Armoscor Rock Island Armory VRPA40 Shotgun
Travis Pike for TTAG
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The Armscor Rock Island Armory VR family of shotguns is a line that seems to be continually growing, which is just fine with me. I appreciate the budget-friendly nature and reliable design of these guns.

The VR line is known for being semi-automatic, magazine-fed shotguns. The newest model in the VR line, though, is the magazine-fed 12 gauge Rock Island Armory VRPA40, and is the first pump action shotgun in the VR line.

The best part of the VR line is the magazine commonality between the guns. That stays the same with the pump-action, and you can use any of the VR magazines with it. Magazine sizes include 5, 9, and 19-rounders.

The VRPA40 comes with two 5-round magazines and a limiter that will reduce the capacity of the 5-round magazines to 3 rounds for bird hunting, I assume. The VRPA40 takes Beretta/Benelli Mobilchokes and comes with three of them. The gun has a lot going for it for the relatively low price.

Armoscor Rock Island Armory VRPA40 Shotgun
The Armscor RIA VRPA40’s receiver is made of 7075 T6 aluminum and features a heat shield. (Travis Pike for TTAG)

The VRPA40 comes complete with a high visibility front sight, a rear ghost ring, a heat shield, an optics mount, and sling swivels. Out of the box, the gun was well lubricated, as were the magazines.

Ergonomic Breakdown

The shotgun’s ergonomics are a bit all over the place, but nothing is inherently wrong. The weirdest is the pump release. It’s positioned right above the magazine and just forward of the magazine release button.

Armoscor Rock Island Armory VRPA40 Shotgun
Magazine release and pump lock release buttons. (Travis Pike for TTAG)

It’s placed in such a way that you have to release your firing grip to access it. The crossbolt safety on the VRPA40 is positioned right behind the trigger and is easy to reach. The magazine release button is placed just within my finger’s reach…its a stretch, but I can make it.

The reach to the pump also feels longer than usual and, like most shotguns, the LOP is more suited for those with larger frames like me than your average person. An adjustable stock of some kind would be convenient, preferably in the same design of Magpuls with adjustable spacers. It’s shootable for me, but I’m 6 foot 5, and even I feel its slightly on the long side.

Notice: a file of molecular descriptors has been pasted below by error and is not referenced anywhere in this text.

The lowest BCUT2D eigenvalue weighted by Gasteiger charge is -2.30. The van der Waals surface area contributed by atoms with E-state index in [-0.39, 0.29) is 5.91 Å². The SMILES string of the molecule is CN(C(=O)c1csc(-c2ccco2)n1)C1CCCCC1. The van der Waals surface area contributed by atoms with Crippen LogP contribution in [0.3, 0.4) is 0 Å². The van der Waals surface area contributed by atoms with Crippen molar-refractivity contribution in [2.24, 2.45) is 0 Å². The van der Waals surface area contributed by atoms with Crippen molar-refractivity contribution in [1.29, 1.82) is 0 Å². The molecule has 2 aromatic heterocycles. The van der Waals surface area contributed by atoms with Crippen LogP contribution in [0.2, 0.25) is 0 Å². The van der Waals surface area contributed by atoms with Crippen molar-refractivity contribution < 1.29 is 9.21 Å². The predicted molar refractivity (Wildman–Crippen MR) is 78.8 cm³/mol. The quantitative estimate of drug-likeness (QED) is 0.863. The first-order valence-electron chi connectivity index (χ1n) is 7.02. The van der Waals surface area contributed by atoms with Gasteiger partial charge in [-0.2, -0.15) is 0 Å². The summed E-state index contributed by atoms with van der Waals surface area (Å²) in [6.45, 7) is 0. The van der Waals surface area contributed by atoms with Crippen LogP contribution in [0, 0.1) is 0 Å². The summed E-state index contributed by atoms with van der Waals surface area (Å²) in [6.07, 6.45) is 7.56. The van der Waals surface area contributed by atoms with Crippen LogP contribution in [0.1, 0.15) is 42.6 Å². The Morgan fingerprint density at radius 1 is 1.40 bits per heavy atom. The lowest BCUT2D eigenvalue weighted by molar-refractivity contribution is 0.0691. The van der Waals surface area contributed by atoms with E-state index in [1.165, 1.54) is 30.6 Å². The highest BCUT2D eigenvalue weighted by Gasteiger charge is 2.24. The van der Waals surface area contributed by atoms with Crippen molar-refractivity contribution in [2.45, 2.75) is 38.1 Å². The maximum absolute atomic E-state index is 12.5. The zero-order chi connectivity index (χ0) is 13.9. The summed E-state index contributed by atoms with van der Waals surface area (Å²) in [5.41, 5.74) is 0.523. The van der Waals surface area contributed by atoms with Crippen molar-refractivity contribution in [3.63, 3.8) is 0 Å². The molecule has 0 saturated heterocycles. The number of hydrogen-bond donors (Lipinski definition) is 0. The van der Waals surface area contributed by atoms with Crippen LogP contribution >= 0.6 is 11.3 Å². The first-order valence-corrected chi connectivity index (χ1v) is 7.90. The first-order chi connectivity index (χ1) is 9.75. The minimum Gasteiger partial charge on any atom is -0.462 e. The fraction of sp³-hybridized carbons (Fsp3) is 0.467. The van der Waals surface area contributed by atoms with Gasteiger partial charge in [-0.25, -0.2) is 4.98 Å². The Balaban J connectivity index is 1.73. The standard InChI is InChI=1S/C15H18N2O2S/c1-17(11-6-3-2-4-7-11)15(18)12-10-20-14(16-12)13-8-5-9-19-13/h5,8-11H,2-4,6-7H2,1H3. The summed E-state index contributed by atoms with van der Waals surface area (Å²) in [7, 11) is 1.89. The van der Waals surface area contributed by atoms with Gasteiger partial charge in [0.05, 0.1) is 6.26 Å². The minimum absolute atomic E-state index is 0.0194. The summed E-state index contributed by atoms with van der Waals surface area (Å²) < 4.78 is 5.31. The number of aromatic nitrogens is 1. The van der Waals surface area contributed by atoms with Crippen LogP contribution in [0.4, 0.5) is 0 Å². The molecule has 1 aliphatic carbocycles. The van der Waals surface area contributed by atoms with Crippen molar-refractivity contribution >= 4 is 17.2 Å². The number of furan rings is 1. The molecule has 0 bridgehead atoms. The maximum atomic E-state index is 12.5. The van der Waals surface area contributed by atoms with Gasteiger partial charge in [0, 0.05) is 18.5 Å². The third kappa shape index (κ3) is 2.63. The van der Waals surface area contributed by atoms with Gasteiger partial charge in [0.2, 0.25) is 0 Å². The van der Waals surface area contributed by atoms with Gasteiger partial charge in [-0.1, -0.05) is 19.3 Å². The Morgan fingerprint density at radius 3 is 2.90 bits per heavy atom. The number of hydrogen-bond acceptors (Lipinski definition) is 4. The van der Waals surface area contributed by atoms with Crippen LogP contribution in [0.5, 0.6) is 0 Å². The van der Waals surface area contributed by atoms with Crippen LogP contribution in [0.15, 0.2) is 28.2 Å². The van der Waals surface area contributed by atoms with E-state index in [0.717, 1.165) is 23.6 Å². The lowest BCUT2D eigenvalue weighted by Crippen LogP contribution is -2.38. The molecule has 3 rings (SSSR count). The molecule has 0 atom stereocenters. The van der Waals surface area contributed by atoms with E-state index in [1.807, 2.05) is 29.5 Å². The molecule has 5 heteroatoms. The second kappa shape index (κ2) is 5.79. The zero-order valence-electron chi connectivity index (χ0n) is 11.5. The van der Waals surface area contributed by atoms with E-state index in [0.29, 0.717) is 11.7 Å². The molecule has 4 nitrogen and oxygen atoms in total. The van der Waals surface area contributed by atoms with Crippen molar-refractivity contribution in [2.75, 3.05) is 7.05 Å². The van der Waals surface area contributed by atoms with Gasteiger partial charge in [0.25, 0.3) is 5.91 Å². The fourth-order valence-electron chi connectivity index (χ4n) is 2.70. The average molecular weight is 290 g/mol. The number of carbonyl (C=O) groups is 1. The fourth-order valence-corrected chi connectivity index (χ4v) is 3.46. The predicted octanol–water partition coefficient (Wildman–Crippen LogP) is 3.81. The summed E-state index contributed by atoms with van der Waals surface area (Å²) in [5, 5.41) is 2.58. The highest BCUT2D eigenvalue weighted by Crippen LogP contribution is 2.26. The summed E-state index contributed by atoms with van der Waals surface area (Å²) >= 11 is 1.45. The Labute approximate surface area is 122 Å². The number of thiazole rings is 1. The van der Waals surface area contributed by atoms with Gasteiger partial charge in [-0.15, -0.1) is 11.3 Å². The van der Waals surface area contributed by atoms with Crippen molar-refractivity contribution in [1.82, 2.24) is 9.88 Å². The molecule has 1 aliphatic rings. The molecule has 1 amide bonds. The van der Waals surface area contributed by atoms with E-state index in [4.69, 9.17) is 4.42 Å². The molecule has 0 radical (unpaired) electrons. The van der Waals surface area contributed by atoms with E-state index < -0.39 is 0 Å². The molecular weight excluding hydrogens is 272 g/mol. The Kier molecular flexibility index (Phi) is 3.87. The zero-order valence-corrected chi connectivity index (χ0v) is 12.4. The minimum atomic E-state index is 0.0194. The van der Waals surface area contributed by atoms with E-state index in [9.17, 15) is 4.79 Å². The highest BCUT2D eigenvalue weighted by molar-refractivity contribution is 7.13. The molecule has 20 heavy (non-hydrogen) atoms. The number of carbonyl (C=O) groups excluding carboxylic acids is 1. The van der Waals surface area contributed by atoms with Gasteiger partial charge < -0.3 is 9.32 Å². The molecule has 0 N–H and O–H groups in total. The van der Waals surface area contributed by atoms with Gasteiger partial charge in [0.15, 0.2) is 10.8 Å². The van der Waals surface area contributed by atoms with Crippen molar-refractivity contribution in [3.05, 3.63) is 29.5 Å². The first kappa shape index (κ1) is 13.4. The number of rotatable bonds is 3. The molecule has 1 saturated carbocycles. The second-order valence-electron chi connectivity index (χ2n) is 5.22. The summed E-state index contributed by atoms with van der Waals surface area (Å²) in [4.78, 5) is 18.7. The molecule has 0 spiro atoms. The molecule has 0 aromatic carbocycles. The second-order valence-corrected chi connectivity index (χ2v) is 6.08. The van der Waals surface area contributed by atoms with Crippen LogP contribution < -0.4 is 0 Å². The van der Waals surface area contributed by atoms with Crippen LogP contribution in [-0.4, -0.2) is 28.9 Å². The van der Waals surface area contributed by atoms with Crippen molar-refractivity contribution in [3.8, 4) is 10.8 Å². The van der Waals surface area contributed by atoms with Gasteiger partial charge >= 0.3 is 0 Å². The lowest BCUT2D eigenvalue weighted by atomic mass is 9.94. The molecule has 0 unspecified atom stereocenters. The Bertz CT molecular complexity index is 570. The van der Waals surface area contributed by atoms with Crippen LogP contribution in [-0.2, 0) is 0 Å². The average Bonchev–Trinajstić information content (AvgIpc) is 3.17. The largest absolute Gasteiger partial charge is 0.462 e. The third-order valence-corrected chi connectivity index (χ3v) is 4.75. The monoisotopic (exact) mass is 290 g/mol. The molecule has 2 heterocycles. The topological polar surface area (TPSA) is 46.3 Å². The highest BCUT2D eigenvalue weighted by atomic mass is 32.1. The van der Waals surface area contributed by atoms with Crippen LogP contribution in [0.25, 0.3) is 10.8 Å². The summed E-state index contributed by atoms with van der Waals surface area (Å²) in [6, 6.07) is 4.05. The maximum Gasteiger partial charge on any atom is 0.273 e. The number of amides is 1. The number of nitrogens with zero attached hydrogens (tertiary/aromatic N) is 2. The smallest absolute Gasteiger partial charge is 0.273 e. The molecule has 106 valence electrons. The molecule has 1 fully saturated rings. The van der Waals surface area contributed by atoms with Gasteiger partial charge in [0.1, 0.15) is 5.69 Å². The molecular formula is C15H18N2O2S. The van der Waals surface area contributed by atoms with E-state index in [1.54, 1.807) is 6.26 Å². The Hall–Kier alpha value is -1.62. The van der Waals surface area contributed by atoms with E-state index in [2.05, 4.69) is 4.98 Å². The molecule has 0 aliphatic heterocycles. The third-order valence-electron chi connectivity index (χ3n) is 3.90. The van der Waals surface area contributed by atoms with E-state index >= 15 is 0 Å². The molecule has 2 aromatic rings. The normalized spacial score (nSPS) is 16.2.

The gun is very light, which I appreciate. I like my shotguns lightweight, and the 6.9 pounds of VRPA40 isn’t bad. The weight will change depending on magazine length.

The 19-round magazine is, well, ridiculous. I have no real use for it other than this is ‘Merica and I’m supposed to be a free man. But it makes the gun heavy and long vertically. With the magazine placed right in the center of the weapon, it doesn’t feel unbalanced, though.

Armoscor Rock Island Armory VRPA40 Shotgun
The 9-round detachable magazine is the best compromise between ammo capacity and size. (Travis Pike for TTAG)

The 9-round magazine is just right. It gives you the same capacity of a Mossberg 590M with almost a pound shaved off. The 20-inch barrel length is excellent for home defense use and most practical applications, though the more standard 18.5 inches would be a bit shorter, and there’s really no reason for a 20-inch barrel here if you aren’t stacking an extra round in a tube magazine.

The Magazines

The VR series magazines are made of metal and quite robust. The followers are massive, and the magazines feed reliably. The 5 and 9-round variants will feed 2 3/4 and 3-inch rounds, but the 19-rounder is 2 3/4s only. The magazines are easy to take apart for maintenance and to install the limiter.

The downside is learning how to load the rounds correctly, which can be difficult.

Armoscor Rock Island Armory VRPA40 Shotgun
All the options on the Armscor Rock Island Armory VRPA40 pump shotgun. (Travis Pike for TTAG)

The 5-round magazines, in particular, are the hardest to load. When loading, you have to ensure the rim of the top round doesn’t catch on the bottom part of the rim of the round beneath it. I did this on the top round of one of the five rounders, and it caused a malfunction when I went to load the gun.

On the Range

Most of my testing is predictably done with cheap birdshot. I used some Estate loads I bought at Academy quite cheaply. A 250-round box of those, plus a hundred rounds of Fiocchi high velocity, and some assorted buckshot and slugs made up the rest.

Armoscor Rock Island Armory VRPA40 Shotgun
The RIA VRPA40 loaded and ready to go with black synthetic furniture. (Travis Pike for TTAG)

The only malfunction was caused when I failed to load the top round correctly. I’d chalk that up to user-induced. You’ll want to practice a little to ensure you don’t make the same mistake.

The sights quickly became a favorite feature of this gun. I appreciate how fast and precise I can be with them. Shooting birdshot, I like to use clay pigeons as targets placed on my berm. When testing, I try to make it more fun than just shooting handguns.

Armoscor Rock Island Armory VRPA40 Shotgun